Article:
Yes, Kendrick Nunn could pull-up at the elbow in space for a mid-range jumper.
Yes, Tyler Herro could stop and pop at the three-point line when defenses went under the screen.
And yes, Jimmy Butler could make the right read to feed the popping shooter, diving roller, or make the skip pass to the corner.
But the issue is that they didn’t have a guy who can do all of those things. Spoiler alert: Damian Lillard can.
The Heat’s current personnel consists of a bunch of guys who do one or two things really good, but nobody expresses the whole package. For one, nobody on the Heat’s roster is getting blitzed in this type of fashion, from the clip above, out of a double drag. That type of attention, combined with exceptional patience, leads to a good look from three.
When I was asked about Miami’s biggest needs this off-season, I didn’t have a big in the top two. Half-court shot creator and point guard were above that on my list, and Lillard fits both of those labels quite perfectly.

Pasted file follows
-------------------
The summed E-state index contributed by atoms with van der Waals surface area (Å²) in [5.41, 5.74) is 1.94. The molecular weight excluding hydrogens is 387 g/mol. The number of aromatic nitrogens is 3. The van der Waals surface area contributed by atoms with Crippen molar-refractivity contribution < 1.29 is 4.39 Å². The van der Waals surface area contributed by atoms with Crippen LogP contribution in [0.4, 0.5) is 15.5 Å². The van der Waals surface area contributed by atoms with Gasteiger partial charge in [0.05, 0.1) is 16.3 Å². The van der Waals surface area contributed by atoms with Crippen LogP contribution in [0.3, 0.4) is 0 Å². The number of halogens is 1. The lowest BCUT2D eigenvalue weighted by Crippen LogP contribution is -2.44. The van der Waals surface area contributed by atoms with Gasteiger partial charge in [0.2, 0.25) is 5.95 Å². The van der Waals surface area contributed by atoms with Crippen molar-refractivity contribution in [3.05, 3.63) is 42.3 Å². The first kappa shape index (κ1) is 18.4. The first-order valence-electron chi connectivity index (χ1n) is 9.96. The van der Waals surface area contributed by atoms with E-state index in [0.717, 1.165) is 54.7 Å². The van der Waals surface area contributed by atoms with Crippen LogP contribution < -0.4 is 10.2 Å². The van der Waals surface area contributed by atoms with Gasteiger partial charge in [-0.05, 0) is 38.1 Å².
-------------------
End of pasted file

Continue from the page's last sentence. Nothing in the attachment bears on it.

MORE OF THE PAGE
Butler/Lillard PnR = Good Things
Not to over-emphasize the Dragic element, but it’s necessary with the amount of weight he had on his shoulders this season as the ball-handler. Looking back on it, it wasn’t ideal that one of Miami’s best actions late in games was Butler/Dragic PnR’s, both regular and inverted.
It just worked. Butler trusted Dragic in those spots, and it allows Butler to get downhill on the angled screen while Dragic pops out to the top of the key. It was simple.